The Biology Book: From the Origin of Life to Epigenetics, 250 Milestones in the History of Biology (2015)
Chimpanzee Use of Tools
Louis Leakey (1903–1972), Jane Goodall (b. 1934)
The ability to make and use tools dates back to our earliest human forebears, and it was long believed that “man, the toolmaker” was the unique toolmaker. This claim for uniqueness was dashed in 1960 by the firsthand observations of Jane Goodall, a 26-year-old woman without a college degree.
Goodall was born in England in 1934 and, as a child, developed a passionate interest in and love of animals and Africa. In 1958, Louis Leakey, a noted paleontologist, hired Goodall as a secretary in Kenya. Leakey was so impressed with her ability to organize his research notes into presentations, he sent her to observe chimpanzees in the Gombe Stream Game Preserve in Tanganyika (now the Gombe Stream National Park in Tanzania). Within three months after her arrival in 1960, Goodall made two startling discoveries: Chimps were believed to be herbivores, but on occasion they ate small insects. Moreover, she observed groups of monkeys hunt for and eat meat, such as young pigs and smaller monkeys.
More dramatic was their use of tools. On another occasion, Goodall was observing a chimp feeding on termites, a favorite food. Thick grass blades were used to dig holes in a termite mound. The chimp repeatedly placed the grass stalk inside a hole, pulled out the stalk covered with insects, and then proceeded to use the lips to remove and eat the termites.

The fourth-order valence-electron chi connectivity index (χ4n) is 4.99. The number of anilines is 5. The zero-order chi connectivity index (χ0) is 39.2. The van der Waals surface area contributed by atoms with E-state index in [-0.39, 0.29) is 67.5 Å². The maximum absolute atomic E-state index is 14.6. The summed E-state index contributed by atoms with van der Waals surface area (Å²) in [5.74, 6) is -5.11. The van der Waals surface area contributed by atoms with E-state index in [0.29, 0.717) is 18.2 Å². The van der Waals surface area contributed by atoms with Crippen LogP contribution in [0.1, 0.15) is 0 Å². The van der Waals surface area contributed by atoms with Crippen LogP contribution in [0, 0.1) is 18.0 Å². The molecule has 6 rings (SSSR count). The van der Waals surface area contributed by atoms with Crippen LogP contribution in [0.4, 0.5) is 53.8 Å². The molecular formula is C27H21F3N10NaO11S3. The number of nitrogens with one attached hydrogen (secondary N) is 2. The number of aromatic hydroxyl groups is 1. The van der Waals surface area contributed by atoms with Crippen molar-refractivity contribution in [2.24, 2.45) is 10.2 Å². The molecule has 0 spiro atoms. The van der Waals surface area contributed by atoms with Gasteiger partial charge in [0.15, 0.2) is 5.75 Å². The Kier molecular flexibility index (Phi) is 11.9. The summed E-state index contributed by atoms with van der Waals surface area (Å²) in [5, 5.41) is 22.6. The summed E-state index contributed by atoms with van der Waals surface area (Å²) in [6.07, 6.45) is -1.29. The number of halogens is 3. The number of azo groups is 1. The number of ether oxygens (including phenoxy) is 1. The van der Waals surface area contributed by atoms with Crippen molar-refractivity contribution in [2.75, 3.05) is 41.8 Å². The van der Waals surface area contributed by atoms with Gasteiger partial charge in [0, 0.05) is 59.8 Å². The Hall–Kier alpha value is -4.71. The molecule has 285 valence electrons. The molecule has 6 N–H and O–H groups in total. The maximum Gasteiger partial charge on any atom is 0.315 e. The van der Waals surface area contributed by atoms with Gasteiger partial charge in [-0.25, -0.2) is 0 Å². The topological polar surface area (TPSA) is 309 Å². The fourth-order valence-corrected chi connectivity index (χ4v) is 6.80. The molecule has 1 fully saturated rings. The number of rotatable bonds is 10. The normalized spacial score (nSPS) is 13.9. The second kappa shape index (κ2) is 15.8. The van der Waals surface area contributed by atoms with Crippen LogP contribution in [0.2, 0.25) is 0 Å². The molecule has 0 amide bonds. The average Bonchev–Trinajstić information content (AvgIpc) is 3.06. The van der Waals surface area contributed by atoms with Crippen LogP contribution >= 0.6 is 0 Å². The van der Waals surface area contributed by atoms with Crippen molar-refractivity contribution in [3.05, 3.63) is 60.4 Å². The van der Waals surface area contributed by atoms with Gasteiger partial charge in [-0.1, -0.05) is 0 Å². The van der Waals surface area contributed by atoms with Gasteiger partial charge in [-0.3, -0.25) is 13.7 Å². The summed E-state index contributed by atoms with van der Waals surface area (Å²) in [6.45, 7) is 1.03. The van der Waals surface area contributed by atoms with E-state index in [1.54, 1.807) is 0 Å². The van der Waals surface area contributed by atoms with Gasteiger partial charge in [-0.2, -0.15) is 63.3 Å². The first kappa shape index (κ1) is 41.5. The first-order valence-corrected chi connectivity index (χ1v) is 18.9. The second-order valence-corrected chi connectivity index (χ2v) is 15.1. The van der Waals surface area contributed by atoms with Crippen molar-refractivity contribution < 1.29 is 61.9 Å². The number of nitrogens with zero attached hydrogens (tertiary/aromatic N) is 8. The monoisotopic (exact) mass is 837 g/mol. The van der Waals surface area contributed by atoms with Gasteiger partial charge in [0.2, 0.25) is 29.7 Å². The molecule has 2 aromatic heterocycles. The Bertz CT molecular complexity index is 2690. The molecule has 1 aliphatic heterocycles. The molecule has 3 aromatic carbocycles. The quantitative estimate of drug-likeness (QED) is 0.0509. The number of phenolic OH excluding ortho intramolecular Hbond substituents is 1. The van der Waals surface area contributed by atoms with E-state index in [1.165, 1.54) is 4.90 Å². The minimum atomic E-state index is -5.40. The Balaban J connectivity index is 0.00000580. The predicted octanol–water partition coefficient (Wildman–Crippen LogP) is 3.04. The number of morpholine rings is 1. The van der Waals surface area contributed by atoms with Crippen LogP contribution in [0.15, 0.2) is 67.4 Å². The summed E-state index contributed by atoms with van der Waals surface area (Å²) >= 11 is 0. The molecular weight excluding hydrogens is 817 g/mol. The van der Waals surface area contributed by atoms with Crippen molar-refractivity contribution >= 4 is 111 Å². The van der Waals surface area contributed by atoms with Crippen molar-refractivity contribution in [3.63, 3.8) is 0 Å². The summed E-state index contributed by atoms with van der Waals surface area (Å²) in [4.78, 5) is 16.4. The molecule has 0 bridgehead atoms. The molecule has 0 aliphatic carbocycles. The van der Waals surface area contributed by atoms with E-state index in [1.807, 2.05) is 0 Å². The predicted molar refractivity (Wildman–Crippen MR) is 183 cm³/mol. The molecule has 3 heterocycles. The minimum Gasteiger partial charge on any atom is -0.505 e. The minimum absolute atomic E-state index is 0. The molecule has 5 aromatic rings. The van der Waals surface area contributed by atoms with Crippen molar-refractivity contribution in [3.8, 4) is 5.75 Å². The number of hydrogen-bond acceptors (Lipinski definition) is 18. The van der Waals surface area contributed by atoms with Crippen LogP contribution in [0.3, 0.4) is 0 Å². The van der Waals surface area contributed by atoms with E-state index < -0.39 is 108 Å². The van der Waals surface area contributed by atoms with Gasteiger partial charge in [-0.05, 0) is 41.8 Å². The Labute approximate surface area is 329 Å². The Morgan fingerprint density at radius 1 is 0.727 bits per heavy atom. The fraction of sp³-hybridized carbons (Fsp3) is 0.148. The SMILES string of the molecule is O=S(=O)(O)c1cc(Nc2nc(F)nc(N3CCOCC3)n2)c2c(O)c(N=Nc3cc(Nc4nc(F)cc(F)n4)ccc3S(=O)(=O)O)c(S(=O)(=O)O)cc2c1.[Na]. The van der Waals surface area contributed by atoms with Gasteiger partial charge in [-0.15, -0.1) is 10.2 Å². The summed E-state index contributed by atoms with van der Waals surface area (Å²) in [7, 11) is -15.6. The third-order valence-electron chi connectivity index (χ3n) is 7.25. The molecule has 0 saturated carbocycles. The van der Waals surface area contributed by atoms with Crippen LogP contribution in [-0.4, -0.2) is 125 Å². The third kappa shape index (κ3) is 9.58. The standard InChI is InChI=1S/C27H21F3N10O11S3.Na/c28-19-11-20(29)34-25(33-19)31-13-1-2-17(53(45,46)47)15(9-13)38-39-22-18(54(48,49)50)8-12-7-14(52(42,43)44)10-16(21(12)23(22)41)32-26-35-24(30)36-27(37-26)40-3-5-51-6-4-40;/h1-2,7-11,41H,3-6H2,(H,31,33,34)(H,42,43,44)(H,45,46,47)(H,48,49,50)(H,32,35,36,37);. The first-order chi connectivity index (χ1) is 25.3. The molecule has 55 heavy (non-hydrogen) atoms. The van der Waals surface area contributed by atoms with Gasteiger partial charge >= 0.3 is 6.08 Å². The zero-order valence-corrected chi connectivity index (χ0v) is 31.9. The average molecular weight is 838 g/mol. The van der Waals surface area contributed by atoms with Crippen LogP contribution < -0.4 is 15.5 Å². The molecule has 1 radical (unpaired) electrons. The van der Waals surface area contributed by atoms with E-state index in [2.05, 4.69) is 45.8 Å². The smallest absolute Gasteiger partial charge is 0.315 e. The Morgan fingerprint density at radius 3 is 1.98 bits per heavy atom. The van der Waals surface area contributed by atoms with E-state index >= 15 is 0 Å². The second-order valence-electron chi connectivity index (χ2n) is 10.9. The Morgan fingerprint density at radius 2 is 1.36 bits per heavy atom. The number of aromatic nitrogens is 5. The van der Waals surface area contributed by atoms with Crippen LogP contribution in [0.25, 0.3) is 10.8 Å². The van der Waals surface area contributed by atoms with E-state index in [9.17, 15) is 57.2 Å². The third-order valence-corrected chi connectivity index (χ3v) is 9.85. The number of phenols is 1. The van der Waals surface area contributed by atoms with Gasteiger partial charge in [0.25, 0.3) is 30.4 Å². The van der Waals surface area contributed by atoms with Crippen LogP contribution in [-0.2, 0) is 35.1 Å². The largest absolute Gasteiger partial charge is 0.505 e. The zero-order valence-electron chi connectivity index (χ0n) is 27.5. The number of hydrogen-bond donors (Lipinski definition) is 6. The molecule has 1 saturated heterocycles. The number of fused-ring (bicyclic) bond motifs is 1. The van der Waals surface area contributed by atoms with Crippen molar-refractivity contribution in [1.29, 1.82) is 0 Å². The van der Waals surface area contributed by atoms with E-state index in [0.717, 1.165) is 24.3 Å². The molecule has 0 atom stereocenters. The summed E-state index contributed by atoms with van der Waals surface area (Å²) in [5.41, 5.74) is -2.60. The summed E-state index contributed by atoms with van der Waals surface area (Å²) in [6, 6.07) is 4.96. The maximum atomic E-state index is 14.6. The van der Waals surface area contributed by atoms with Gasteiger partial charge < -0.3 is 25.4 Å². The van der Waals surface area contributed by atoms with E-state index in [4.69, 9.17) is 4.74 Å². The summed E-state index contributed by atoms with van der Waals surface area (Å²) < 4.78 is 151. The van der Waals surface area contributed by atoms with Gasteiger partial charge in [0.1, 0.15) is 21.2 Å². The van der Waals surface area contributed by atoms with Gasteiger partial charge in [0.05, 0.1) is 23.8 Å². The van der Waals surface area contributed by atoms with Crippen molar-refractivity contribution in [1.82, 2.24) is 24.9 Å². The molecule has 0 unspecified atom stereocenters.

Other scientists have seen chimps scrape out food with a stick, just as humans use a spoon to scoop out food. Some chimps learn to use leaves to help them reach water perched in hollows high in trees. They first take a handful of leaves, chew them, and then dip the resulting “sponge” into the pool and suck out the water. Chimps also possess rudimentary tool-making skills. After removing a twig from a tree, they strip off the leaves and use the stem as a tool to catch insects. Elsewhere in Africa, chimps have been observed to crack nuts with rocks. As Leakey noted, “We must now redefine ‘man’ redefine ‘tool’ or accept chimpanzees as humans.”
SEE ALSO: Primates (c. 65 Million BCE), Anatomically Modern Humans (c. 200,000 BCE).
Before Jane Goodall’s observation that chimps use tools for food and water acquisition, it was generally believed that humans were the only species that made and used tools. Depending upon how one defines a tool, its use has also been reported in other mammals, birds, fish, cephalopods, and insects.